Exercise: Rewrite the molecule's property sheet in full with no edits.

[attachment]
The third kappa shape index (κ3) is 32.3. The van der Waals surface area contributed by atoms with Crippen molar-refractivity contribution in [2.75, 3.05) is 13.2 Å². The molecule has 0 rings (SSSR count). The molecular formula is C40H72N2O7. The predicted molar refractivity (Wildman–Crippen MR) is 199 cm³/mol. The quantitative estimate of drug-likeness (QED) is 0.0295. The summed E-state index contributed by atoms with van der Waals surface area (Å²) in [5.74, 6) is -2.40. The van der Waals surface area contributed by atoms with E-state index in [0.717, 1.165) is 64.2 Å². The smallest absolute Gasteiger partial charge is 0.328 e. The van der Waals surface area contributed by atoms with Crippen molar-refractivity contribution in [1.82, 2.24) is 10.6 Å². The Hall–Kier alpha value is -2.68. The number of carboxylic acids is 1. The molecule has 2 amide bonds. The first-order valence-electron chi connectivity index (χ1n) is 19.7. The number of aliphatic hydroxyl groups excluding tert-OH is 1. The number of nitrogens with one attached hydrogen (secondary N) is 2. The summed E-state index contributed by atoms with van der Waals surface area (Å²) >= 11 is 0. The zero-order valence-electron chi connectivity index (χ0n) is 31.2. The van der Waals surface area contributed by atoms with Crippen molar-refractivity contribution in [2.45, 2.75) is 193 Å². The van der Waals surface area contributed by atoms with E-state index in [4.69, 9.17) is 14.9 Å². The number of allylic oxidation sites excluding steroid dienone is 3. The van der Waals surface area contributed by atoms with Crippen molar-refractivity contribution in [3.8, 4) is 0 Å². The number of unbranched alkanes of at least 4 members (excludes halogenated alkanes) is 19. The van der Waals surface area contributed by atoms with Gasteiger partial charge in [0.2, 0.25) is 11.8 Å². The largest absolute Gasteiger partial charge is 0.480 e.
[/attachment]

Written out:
The third kappa shape index (κ3) is 32.3. The van der Waals surface area contributed by atoms with Crippen molar-refractivity contribution in [2.75, 3.05) is 13.2 Å². The molecule has 0 rings (SSSR count). The molecular formula is C40H72N2O7. The predicted molar refractivity (Wildman–Crippen MR) is 199 cm³/mol. The quantitative estimate of drug-likeness (QED) is 0.0295. The summed E-state index contributed by atoms with van der Waals surface area (Å²) in [5.74, 6) is -2.40. The van der Waals surface area contributed by atoms with E-state index in [0.717, 1.165) is 64.2 Å². The smallest absolute Gasteiger partial charge is 0.328 e. The van der Waals surface area contributed by atoms with Crippen molar-refractivity contribution in [1.82, 2.24) is 10.6 Å². The Hall–Kier alpha value is -2.68. The number of carboxylic acids is 1. The molecule has 2 amide bonds. The first-order valence-electron chi connectivity index (χ1n) is 19.7. The number of aliphatic hydroxyl groups excluding tert-OH is 1. The number of nitrogens with one attached hydrogen (secondary N) is 2. The summed E-state index contributed by atoms with van der Waals surface area (Å²) >= 11 is 0. The zero-order valence-electron chi connectivity index (χ0n) is 31.2. The van der Waals surface area contributed by atoms with Crippen molar-refractivity contribution in [2.45, 2.75) is 193 Å². The van der Waals surface area contributed by atoms with E-state index in [4.69, 9.17) is 14.9 Å². The number of allylic oxidation sites excluding steroid dienone is 3. The van der Waals surface area contributed by atoms with Crippen molar-refractivity contribution in [3.8, 4) is 0 Å². The number of unbranched alkanes of at least 4 members (excludes halogenated alkanes) is 19. The van der Waals surface area contributed by atoms with Gasteiger partial charge in [0.2, 0.25) is 11.8 Å². The largest absolute Gasteiger partial charge is 0.480 e.